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EDUCATION

EDUCATION

Managing the energy requirements of educational facilities means balancing operating costs without sacrificing reliability for the health and safety of students and faculty. Energy costs are one of the few expenses that can be decreased without negatively affecting classroom instruction. By implementing energy-efficient measures, along with operations and maintenance strategies, learning centers and campuses can generate substantial energy cost savings while improving the environment of school facilities.

With natural gas equipment solutions, educational facilities can enjoy comfort and reliability and benefit from stable operating costs. Natural gas offers the best energy value and comfort level for space heating, water heating and cooling, and natural gas food service equipment is modern and efficient. Many facilities may also benefit from desiccant dehumidification, humidifiers and Combined Heat and Power (CHP).

Below are equipment suggestions:

Combined Heat and Power (CHP)

One solution making headway in the industry is Combined Heat and Power (CHP), also known as cogeneration. CHP is a form of distributed power generation and is typically located near the point of consumption. This technology is essentially the simultaneous production of electricity and thermal energy (heating and/or cooling) from a single source of energy, usually natural gas.

Absorption Chillers

Absorption chillers cool water using energy provided by a heat source. In addition to being direct fired by natural gas, absorption chillers can run using hot water, steam or waste heat, making them an integral part of Combined Heat and Power (CHP) systems or anywhere waste heat is available. Absorption chillers are generally used where noise and vibration levels are an issue, particularly in hospitals, schools and office buildings. 

Request a Commercial Resource Guide

  • Determine your gas requirement

    Determining your facility’s natural gas requirement involves verifying the MBTu per hour and delivery pressure in psi (pounds per square inch) of each natural gas appliance you will keep and/or add. Note: You can do this yourself or you can contact your HVAC contractor, engineer, or facilities manager to get this information.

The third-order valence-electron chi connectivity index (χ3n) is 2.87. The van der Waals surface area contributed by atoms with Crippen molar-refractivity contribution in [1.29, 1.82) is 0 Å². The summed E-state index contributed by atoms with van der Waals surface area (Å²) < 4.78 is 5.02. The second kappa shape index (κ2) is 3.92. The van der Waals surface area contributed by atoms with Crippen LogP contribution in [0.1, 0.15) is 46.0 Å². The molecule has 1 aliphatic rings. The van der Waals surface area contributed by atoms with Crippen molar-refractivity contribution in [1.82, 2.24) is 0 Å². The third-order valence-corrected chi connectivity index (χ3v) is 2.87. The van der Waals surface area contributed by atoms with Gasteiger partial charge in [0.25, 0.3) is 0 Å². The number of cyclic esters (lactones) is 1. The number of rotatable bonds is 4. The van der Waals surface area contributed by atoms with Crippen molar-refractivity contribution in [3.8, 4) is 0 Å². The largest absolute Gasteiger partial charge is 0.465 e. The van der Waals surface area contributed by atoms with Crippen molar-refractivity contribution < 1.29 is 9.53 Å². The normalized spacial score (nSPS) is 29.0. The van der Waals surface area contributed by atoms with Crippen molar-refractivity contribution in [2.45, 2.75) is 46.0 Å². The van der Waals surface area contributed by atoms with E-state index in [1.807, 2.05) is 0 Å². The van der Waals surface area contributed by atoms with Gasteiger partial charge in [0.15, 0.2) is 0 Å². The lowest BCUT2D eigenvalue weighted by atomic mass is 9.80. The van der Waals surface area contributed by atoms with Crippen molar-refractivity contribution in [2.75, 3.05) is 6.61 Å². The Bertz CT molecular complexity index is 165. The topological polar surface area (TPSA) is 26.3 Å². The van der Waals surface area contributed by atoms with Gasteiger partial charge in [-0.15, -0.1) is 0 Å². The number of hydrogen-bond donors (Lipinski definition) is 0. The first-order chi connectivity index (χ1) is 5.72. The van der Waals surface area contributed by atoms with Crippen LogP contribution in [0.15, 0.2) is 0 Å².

• If it is determined that your facility requires 1.5 MBTu or less, contact an HVAC contractor of your choice to get started.
    • If it is determined that your facility requires 1.5 MBTu or more, contact a Washington Gas Commercial Account Manager to get started. 
  • Complete the Service Information Request Form

    The Service Information Request form details your load, delivery pressure and general service requirements. For new construction projects, please include a site plan, property plat and/or dimensional sketch, including meter location, preferably in autoCAD format or in PDF. 
  • Submit the required paperwork

    Submit the required paperwork to:

    Washington Gas
    Attention: Commercial Sales
    6801 Industrial Road
    Springfield, Virginia 22151

    Please ensure the paperwork is complete and lists all anticipated gas equipment, the corresponding MBTu rating and required gas pressure.

  • Determine the cost for an underground gas line and meter

    Washington Gas will perform a cost –benefit analysis of the project per the governing tariff in your jurisdiction of D.C., Maryland or Virginia.
  • Return the signed commitment letter along with any required contribution

    Once the evaluation is complete, you will receive a customer commitment letter from Washington Gas. Sign and return the letter, along with required contribution, if any.
  • Request a gas meter

    Upon completion of the underground gas service, contact Washington Gas to request a gas meter.
  • Schedule gas line installation

    A Washington Gas underground contractor will contact you to schedule the gas line installation.
  • Washington Gas applies for all necessary permits and permissions

  • Gas lines within the structure are inspected

    The gas lines within the property must be inspected by the proper code authority of the jurisdiction. Your installer is responsible for tie-in.